RESERVES: Ask Richard Thompson

Question: I  read  your  article,  “Refining HOA  Reserves”  and  am particularly  interested  in understanding the statement: “If the reserve  fund  Percent  Funded  is below  100%,  implement  a  funding strategy  to  increase  that  level  to  the 100% goal as soon as possible.”  From my research, reserve study specialists often recommend that reserves be 100% funded but add that the law does  not require  they  be  100%  funded.  Our management  company  acknowledges the 100% funding recommendation, but states  that  it  is  not  necessary.  My question  is  there  a  “Percent  Funded” that is a widely accepted as the “should be” level?

Answer: There  are  two  compelling reasons why reserves should be 100%  funded  each  and  every year:  fairness  and  fiduciary duty. Consider the example of a 30 year roof  that  costs  $300,000  to  replace. Fully funding the roof reserve requires $10,000  per  year  ($300,000  ÷  30 Years). In other words, as 1/30th of the roof  is  used  up,  1/30th of its replacement cost should be set aside in reserves. If less than 1/30th of the cost is reserved each year, the shortage will have to made up by future owners. It is normal for a certain percentage of ownerships to turnover each year. So, the owner roster in Year 1 will likely be different in Year 5, Year 15 and Year 30.  The  farther  in  the  future  a  repair event  takes  place,  the  more  likely different owners in the future will be asked  to  pay  for  what  prior  owners failed to pay. Those future owners are simply not financially responsible for paying for roof reserves prior to their ownership. Secondly,  the  board  has  a  fiduciary duty  to  protect  the  interests  of  all owners,  current  and  future. Underfunding reserves now is contrary to the interests of future owners. If the board  transfers  current  owner obligations  to  future  owners,  it  has failed  its  fiduciary  duty  and  exposes itself to legal liability.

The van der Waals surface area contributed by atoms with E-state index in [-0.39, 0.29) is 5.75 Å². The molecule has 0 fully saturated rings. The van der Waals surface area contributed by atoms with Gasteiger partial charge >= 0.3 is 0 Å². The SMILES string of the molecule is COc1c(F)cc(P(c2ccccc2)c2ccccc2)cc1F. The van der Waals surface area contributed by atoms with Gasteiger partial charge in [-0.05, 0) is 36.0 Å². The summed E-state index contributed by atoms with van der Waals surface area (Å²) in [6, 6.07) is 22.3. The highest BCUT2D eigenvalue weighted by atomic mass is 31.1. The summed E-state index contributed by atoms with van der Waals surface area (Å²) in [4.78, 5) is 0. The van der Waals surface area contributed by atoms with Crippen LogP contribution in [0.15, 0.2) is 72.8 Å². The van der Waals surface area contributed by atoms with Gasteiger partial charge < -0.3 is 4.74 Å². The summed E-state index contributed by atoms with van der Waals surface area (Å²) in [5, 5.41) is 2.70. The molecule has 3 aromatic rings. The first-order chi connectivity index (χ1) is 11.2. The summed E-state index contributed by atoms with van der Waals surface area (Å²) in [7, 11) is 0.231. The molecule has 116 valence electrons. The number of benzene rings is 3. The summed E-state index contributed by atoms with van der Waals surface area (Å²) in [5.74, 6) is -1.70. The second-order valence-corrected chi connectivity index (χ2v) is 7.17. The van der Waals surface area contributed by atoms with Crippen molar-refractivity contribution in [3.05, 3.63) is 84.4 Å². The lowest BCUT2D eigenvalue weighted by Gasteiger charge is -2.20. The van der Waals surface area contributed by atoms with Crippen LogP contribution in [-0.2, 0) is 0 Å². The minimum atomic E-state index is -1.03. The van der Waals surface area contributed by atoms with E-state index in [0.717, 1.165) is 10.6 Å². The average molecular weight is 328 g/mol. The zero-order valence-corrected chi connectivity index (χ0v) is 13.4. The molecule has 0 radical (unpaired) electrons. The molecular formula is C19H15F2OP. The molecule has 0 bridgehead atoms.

Used with permission from Richard Thompson of


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